Lets extrapolate from the past to the future. Assume that no matter how much money we throw at AIDS we don't find a vaccine; that everyone who catches the virus will develop AIDS symptoms and die within ten to fifteen years; that infected mothers usually pass the virus on to their babies; that we take no large-scale restrictive action beyond recommending safe sex and monogamy, which are never fully practiced; and that we make full use of drugs such as AZT which only treats the symptoms, and at considerable cost.

It seems we can look forward to increasing numbers of deaths and expenses due to AIDS over hundreds of generations, until we evolve resistance, or more repressive lifestyles, by natural selection. ("Natural" because we will be living by our instincts, as animals, rather than using foresight and control.) This means until all those who are genetically and culturally susceptible have died. The good side is that we will have postponed the (excess) population problem, because safe sex (with everyone?) is also an excellent contraceptive plan.

Though safe sex is obviously important, there is no total safety. There is no way to be totally sure that AIDS isn't transmitted by kissing or other contact. There are no doubt many cases where the mode of transmission isn't clearly identified.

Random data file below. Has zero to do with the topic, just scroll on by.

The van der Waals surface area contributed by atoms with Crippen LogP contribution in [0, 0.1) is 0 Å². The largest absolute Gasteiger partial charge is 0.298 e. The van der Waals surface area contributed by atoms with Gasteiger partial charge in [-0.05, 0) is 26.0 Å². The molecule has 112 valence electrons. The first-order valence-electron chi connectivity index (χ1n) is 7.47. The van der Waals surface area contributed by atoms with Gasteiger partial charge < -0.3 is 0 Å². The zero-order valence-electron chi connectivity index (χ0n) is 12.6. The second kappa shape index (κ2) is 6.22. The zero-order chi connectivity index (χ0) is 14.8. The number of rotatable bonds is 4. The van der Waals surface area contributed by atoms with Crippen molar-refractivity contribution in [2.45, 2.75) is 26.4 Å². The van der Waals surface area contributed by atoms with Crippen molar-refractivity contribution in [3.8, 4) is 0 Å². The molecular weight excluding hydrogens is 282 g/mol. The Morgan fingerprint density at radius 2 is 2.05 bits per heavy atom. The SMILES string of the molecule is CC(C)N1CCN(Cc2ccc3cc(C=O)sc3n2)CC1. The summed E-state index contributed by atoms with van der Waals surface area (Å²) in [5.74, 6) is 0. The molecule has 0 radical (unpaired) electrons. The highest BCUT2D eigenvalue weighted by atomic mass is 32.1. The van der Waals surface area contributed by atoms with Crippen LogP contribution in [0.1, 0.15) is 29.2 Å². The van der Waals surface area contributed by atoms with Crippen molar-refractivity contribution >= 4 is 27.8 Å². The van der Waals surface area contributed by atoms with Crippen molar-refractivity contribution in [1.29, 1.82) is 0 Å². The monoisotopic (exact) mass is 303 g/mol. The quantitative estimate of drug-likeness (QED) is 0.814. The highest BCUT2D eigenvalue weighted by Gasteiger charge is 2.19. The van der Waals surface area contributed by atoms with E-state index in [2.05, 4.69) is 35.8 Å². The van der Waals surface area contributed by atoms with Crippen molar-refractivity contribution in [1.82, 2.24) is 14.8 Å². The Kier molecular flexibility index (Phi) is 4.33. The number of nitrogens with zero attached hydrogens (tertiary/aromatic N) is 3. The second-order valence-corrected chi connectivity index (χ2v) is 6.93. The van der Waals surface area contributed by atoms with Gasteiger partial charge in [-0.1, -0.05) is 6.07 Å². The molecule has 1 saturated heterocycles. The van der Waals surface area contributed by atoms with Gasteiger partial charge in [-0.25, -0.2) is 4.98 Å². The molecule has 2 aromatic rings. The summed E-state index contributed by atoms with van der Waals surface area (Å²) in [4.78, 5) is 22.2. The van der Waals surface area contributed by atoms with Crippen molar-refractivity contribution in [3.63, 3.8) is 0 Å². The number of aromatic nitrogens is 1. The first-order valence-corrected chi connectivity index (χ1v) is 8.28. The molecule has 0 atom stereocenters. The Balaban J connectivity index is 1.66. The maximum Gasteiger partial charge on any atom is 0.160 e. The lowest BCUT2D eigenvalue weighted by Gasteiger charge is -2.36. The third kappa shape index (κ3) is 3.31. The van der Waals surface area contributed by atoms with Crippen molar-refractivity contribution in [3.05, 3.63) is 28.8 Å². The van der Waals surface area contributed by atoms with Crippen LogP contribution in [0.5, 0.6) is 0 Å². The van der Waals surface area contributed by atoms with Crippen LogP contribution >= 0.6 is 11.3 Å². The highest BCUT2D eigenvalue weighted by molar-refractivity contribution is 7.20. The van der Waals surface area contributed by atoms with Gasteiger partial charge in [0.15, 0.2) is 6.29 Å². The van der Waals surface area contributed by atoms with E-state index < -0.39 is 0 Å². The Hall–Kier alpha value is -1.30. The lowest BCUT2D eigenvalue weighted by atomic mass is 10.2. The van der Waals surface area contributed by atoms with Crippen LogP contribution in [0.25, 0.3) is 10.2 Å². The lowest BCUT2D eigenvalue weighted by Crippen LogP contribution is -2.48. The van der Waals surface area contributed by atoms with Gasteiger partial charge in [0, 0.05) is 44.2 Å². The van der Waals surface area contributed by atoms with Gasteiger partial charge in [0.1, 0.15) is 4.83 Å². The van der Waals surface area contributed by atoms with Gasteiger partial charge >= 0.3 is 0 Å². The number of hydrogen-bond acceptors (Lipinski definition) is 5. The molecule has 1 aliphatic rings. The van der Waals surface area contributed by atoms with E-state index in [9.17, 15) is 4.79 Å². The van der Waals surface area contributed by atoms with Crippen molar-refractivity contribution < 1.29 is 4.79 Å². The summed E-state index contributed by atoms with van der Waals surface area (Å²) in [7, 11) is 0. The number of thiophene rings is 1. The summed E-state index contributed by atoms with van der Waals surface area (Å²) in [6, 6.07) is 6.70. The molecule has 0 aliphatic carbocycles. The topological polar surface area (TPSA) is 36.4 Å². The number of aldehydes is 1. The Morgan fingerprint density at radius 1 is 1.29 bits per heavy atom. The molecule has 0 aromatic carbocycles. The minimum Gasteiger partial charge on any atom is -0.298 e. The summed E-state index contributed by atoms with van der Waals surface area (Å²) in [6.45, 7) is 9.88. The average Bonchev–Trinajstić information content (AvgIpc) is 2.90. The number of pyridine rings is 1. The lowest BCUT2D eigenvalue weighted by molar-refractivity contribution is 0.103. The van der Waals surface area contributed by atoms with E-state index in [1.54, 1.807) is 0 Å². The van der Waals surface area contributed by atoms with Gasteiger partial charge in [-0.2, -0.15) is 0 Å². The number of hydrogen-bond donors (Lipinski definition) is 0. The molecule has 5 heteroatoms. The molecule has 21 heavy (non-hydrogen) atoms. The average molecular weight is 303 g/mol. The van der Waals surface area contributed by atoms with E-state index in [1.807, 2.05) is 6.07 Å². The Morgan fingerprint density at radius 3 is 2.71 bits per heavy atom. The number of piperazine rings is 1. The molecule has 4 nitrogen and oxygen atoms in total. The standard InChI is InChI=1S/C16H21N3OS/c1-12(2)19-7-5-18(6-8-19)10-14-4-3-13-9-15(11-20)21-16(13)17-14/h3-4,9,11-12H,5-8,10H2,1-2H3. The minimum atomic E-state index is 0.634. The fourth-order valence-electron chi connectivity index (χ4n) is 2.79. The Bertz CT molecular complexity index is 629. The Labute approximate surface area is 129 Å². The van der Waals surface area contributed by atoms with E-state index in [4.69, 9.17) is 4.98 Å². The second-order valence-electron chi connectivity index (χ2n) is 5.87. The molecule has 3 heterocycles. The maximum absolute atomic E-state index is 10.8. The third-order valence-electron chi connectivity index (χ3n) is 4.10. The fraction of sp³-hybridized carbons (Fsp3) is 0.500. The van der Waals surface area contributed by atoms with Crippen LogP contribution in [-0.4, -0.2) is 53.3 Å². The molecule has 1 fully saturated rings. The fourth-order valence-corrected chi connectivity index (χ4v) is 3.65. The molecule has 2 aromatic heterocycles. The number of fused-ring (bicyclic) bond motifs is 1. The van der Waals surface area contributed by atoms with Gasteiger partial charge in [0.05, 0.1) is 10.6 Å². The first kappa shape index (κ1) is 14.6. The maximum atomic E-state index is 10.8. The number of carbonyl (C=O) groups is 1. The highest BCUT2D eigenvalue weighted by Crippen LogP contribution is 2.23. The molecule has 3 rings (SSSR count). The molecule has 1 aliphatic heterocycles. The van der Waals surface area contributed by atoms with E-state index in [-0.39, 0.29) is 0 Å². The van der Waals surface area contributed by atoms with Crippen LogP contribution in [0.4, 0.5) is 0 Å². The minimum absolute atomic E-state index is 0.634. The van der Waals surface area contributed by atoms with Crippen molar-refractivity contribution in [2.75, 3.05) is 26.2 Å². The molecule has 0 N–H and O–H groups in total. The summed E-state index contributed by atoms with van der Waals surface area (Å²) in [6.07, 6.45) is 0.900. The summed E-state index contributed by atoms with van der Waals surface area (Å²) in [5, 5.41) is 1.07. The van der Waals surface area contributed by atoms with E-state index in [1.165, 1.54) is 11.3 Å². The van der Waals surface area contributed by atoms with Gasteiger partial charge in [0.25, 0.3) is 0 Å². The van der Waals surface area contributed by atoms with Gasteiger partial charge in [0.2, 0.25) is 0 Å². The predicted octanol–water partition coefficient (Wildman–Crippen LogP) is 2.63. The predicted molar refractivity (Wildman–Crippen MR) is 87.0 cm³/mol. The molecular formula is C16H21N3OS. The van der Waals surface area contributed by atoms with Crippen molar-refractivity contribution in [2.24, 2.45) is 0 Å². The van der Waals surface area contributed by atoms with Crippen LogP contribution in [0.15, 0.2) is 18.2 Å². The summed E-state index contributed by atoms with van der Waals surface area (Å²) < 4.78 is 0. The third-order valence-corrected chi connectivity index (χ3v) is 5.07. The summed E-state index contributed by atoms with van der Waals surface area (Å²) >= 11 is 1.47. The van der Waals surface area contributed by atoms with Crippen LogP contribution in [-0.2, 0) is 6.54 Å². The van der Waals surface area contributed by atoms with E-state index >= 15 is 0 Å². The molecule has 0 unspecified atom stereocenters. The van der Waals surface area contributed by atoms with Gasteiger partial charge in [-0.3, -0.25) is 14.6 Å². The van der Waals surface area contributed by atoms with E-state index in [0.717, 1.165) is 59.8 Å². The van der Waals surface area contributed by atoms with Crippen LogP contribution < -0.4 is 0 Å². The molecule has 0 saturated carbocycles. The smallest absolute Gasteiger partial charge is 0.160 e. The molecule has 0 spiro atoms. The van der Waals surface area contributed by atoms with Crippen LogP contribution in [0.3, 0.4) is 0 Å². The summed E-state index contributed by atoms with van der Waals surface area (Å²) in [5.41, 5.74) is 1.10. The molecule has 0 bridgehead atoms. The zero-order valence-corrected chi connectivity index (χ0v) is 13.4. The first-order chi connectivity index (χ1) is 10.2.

Monogamy is not a total solution since it still requires one "new" sexual contact (per lifetime) in order to reproduce. Since we mate outside of our own families, AIDS can thus still be spread throughout the population.

Groups of uninfected people who isolate themselves from the general population must do so for several generations, until the infected population all dies, or indefinitely if it turns out that a few people can carry the virus but resist its effects permanently.

Our present AIDS policies are playing nicely into the hands of those who would repress sexuality, gay or straight. The active gay community could have saved itself by accepting external and/or self-regulation but failed to do so, and no doubt straights will follow. I'm not ashamed to say that the uninhibited atmosphere of gay bathhouses was once an important part of my life. But I knew when to give it up. I took the AIDS antibody test (which was negative) shortly after it came out. It's rather important to me to try to control any threat to sexual freedom. Sometimes we must give up a little rather than giving up a lot. We tend to be much more concerned with the civil rights of a few who we can identify now than with the lives of the many potential victims in years to come.

AIDS Solutions

The Libertarian approach to AIDS would probably be that you have no right to know anything about my health or contagious disease status, and if you catch AIDS that's your fault, your responsibility, your bad luck. It seems we're pretty close to that policy now. But if you knew that a person who had AIDS was about to become your best friend's lover, would you speak up? Where would you draw the line at his right to privacy?